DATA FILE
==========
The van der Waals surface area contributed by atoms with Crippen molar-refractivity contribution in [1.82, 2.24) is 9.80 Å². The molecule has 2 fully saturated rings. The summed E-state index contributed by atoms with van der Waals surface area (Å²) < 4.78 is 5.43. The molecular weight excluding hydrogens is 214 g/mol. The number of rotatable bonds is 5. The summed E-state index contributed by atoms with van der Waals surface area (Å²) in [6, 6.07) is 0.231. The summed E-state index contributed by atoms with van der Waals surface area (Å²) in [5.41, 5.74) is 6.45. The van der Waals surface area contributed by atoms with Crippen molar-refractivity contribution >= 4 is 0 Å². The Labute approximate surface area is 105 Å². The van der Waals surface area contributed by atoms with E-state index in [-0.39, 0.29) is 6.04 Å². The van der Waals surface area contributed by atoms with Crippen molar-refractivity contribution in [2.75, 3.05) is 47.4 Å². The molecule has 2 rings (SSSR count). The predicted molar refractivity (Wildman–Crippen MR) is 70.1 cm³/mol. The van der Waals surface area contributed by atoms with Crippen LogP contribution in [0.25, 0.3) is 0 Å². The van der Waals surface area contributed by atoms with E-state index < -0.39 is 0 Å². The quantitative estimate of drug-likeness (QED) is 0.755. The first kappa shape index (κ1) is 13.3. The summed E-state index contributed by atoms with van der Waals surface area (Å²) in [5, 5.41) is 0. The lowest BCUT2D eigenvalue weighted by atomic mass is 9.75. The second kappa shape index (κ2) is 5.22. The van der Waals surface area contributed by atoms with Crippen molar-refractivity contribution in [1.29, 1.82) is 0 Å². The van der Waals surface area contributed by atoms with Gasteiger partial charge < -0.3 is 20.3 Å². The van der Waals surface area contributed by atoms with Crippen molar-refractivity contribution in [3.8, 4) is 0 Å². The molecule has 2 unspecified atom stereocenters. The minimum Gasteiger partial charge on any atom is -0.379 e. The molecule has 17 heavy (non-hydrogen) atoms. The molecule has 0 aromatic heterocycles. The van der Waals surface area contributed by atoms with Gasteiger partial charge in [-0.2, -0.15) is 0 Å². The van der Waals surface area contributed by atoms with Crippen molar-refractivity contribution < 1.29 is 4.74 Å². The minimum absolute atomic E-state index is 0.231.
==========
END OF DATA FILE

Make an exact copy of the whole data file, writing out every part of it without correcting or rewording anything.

The van der Waals surface area contributed by atoms with Crippen molar-refractivity contribution in [1.82, 2.24) is 9.80 Å². The molecule has 2 fully saturated rings. The summed E-state index contributed by atoms with van der Waals surface area (Å²) < 4.78 is 5.43. The molecular weight excluding hydrogens is 214 g/mol. The number of rotatable bonds is 5. The summed E-state index contributed by atoms with van der Waals surface area (Å²) in [6, 6.07) is 0.231. The summed E-state index contributed by atoms with van der Waals surface area (Å²) in [5.41, 5.74) is 6.45. The van der Waals surface area contributed by atoms with Crippen molar-refractivity contribution >= 4 is 0 Å². The Labute approximate surface area is 105 Å². The van der Waals surface area contributed by atoms with E-state index in [-0.39, 0.29) is 6.04 Å². The van der Waals surface area contributed by atoms with Crippen molar-refractivity contribution in [2.75, 3.05) is 47.4 Å². The molecule has 2 rings (SSSR count). The predicted molar refractivity (Wildman–Crippen MR) is 70.1 cm³/mol. The van der Waals surface area contributed by atoms with Crippen LogP contribution in [0.25, 0.3) is 0 Å². The van der Waals surface area contributed by atoms with E-state index < -0.39 is 0 Å². The quantitative estimate of drug-likeness (QED) is 0.755. The first kappa shape index (κ1) is 13.3. The summed E-state index contributed by atoms with van der Waals surface area (Å²) in [5, 5.41) is 0. The lowest BCUT2D eigenvalue weighted by atomic mass is 9.75. The second kappa shape index (κ2) is 5.22. The van der Waals surface area contributed by atoms with Crippen molar-refractivity contribution in [1.29, 1.82) is 0 Å². The van der Waals surface area contributed by atoms with Gasteiger partial charge < -0.3 is 20.3 Å². The van der Waals surface area contributed by atoms with Crippen molar-refractivity contribution in [3.8, 4) is 0 Å². The molecule has 2 unspecified atom stereocenters. The minimum Gasteiger partial charge on any atom is -0.379 e. The molecule has 17 heavy (non-hydrogen) atoms. The molecule has 0 aromatic heterocycles. The van der Waals surface area contributed by atoms with Gasteiger partial charge in [-0.2, -0.15) is 0 Å². The van der Waals surface area contributed by atoms with Crippen molar-refractivity contribution < 1.29 is 4.74 Å². The minimum absolute atomic E-state index is 0.231.